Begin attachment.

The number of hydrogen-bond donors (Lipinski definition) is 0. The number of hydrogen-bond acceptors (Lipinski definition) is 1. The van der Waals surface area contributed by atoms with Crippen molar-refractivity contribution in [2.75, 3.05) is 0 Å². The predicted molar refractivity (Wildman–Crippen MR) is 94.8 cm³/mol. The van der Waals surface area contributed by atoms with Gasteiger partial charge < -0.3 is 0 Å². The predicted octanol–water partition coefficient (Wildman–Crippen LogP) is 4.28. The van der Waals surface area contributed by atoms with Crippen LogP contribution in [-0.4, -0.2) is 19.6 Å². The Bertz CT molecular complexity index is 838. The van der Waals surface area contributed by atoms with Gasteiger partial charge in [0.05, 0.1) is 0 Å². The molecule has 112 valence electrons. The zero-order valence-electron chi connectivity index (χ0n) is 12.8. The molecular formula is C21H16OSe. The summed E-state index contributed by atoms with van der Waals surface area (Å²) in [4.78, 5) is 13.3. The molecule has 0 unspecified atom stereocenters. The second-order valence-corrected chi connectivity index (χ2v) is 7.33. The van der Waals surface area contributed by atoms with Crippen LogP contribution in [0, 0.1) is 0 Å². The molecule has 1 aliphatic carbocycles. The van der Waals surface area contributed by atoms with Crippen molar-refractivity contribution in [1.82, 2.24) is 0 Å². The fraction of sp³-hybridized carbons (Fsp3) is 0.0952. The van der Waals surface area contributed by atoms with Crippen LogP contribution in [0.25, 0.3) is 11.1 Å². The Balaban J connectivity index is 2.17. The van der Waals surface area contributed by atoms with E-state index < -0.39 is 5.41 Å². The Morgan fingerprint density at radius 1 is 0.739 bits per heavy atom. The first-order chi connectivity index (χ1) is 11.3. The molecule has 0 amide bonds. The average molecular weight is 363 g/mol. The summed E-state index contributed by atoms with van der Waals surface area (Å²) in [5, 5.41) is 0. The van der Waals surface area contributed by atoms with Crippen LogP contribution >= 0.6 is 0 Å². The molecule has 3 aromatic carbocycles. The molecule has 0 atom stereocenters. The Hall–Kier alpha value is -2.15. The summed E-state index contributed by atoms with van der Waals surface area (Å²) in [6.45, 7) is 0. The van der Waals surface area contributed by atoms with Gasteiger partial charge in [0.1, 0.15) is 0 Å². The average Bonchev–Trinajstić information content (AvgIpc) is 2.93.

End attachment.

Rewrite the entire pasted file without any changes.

The number of hydrogen-bond donors (Lipinski definition) is 0. The number of hydrogen-bond acceptors (Lipinski definition) is 1. The van der Waals surface area contributed by atoms with Crippen molar-refractivity contribution in [2.75, 3.05) is 0 Å². The predicted molar refractivity (Wildman–Crippen MR) is 94.8 cm³/mol. The van der Waals surface area contributed by atoms with Gasteiger partial charge < -0.3 is 0 Å². The predicted octanol–water partition coefficient (Wildman–Crippen LogP) is 4.28. The van der Waals surface area contributed by atoms with Crippen LogP contribution in [-0.4, -0.2) is 19.6 Å². The Bertz CT molecular complexity index is 838. The van der Waals surface area contributed by atoms with Gasteiger partial charge in [0.05, 0.1) is 0 Å². The molecule has 112 valence electrons. The zero-order valence-electron chi connectivity index (χ0n) is 12.8. The molecular formula is C21H16OSe. The summed E-state index contributed by atoms with van der Waals surface area (Å²) in [4.78, 5) is 13.3. The molecule has 0 unspecified atom stereocenters. The second-order valence-corrected chi connectivity index (χ2v) is 7.33. The van der Waals surface area contributed by atoms with Crippen LogP contribution in [0, 0.1) is 0 Å². The molecule has 1 aliphatic carbocycles. The van der Waals surface area contributed by atoms with Crippen molar-refractivity contribution in [1.82, 2.24) is 0 Å². The fraction of sp³-hybridized carbons (Fsp3) is 0.0952. The van der Waals surface area contributed by atoms with Crippen LogP contribution in [0.25, 0.3) is 11.1 Å². The Balaban J connectivity index is 2.17. The van der Waals surface area contributed by atoms with E-state index < -0.39 is 5.41 Å². The Morgan fingerprint density at radius 1 is 0.739 bits per heavy atom. The first-order chi connectivity index (χ1) is 11.3. The molecule has 0 amide bonds. The average molecular weight is 363 g/mol. The summed E-state index contributed by atoms with van der Waals surface area (Å²) in [5, 5.41) is 0. The van der Waals surface area contributed by atoms with Crippen LogP contribution >= 0.6 is 0 Å². The molecule has 3 aromatic carbocycles. The molecule has 0 atom stereocenters. The Hall–Kier alpha value is -2.15. The summed E-state index contributed by atoms with van der Waals surface area (Å²) in [6.45, 7) is 0. The van der Waals surface area contributed by atoms with Gasteiger partial charge in [0.1, 0.15) is 0 Å². The average Bonchev–Trinajstić information content (AvgIpc) is 2.93.